Salvagersmay move ship's bow

Decision depends on condition of structure, remaining buoyancy

Posted: Wednesday, December 15, 2004

ANCHORAGE - Marine salvagers could decide by today whether they will attempt to float and move the bow section of a freighter broken in two off the coast of Alaska.

Howard Hile of Gallagher Marine Services said the forward section of the bow of the 738-foot Selendang Ayu appeared to be buoyant.

The bow and stern - both holding thousand of gallons of heavy oil - remain on the west side of Unalaska Island, exposed to severe winter wind and waves directly off the treacherous Bering Sea. The vessel broke just about in half and both pieces have remained upright about 200 feet from shore near Skan Bay.

Hile said Tuesday moving the bow depends on the condition of the structure and its buoyancy.

"Whether that can be done or not will depend largely on the condition of the structure and the extent to which the individual cargo holds, ballast tanks and fuel tanks are flooded - how much buoyancy remains and the strength of the remaining structure," he said.

"If both of those things are satisfactory, it may be possible to remove the forward section," he said, so that oil and cargo could be more safely removed.

A Coast Guard helicopter on Tuesday was able to lower a survey crew to the bow and Hile said the decision would largely rest on what it found out.

Coast Guard officials believe a bow tank containing 176,472 gallons of bunker fuel remains intact. That's about one-third of the total on the freighter that was carrying soy beans from Tacoma, Wash., to China.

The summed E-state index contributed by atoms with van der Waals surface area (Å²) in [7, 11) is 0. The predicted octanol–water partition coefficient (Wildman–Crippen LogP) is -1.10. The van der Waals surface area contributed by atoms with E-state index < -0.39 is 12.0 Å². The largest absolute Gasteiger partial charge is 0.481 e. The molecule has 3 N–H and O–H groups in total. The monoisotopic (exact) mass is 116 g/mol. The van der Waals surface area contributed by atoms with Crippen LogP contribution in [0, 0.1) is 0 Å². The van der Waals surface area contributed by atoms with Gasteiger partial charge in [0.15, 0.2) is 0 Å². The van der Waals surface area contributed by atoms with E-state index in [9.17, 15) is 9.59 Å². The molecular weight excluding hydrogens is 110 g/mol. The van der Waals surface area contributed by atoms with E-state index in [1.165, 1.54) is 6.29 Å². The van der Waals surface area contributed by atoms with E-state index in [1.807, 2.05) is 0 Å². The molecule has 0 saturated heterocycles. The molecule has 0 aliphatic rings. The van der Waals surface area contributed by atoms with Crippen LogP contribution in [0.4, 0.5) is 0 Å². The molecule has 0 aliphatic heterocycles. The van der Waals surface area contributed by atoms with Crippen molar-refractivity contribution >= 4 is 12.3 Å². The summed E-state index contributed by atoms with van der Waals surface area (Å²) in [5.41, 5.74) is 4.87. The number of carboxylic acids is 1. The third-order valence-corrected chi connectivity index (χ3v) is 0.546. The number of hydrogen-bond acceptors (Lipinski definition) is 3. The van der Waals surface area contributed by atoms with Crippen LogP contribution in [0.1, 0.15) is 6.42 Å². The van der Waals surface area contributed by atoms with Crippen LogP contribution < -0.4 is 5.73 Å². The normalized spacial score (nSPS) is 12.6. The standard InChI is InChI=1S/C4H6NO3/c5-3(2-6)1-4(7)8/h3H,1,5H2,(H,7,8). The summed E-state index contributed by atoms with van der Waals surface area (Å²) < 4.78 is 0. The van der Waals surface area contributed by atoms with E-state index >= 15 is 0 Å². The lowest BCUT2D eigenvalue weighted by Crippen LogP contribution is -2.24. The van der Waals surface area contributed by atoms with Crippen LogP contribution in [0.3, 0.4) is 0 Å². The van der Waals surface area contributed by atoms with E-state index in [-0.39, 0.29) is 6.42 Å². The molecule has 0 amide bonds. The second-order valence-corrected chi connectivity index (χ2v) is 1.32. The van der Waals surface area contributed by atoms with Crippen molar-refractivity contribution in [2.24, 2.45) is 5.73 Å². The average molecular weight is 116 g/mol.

Hile warned that any plan could change as waves continue to pound the bow.

"Those situations can change with each passing day," he said.

An estimated 41,138 gallons of bunker fuel spilled when the ship broke and severed the No. 2 tank in the middle of the vessel.

The stern holds the breached No. 3 tank containing 104,448 gallons of bunker oil. Though water has entered the tank, most of the oil remains in the tank, said federal incident commander Ron Morris, a Coast Guard captain.

The stern also contains smaller tanks containing 56,875 and 29,501 gallons, plus marine diesel oil.

Crews flying over the area Tuesday saw no new oil leaking.

Federal wildlife officials reported the first marine mammal casualty.

One sea otter carcass and four dead birds were picked up by the salvage vessel Redeemer in Skan Bay. Two live birds were to be transported to Anchorage for rehabilitation. Three dead cormorants, one harlequin and one murrelet were picked up Monday.

The freighter belongs to Singapore-based IMC Group. The freighter lost power in its main engine Dec. 7. Tugs and Coast Guard cutters were unable to halt its drift to Unalaska Island and it foundered and broke Dec. 8.



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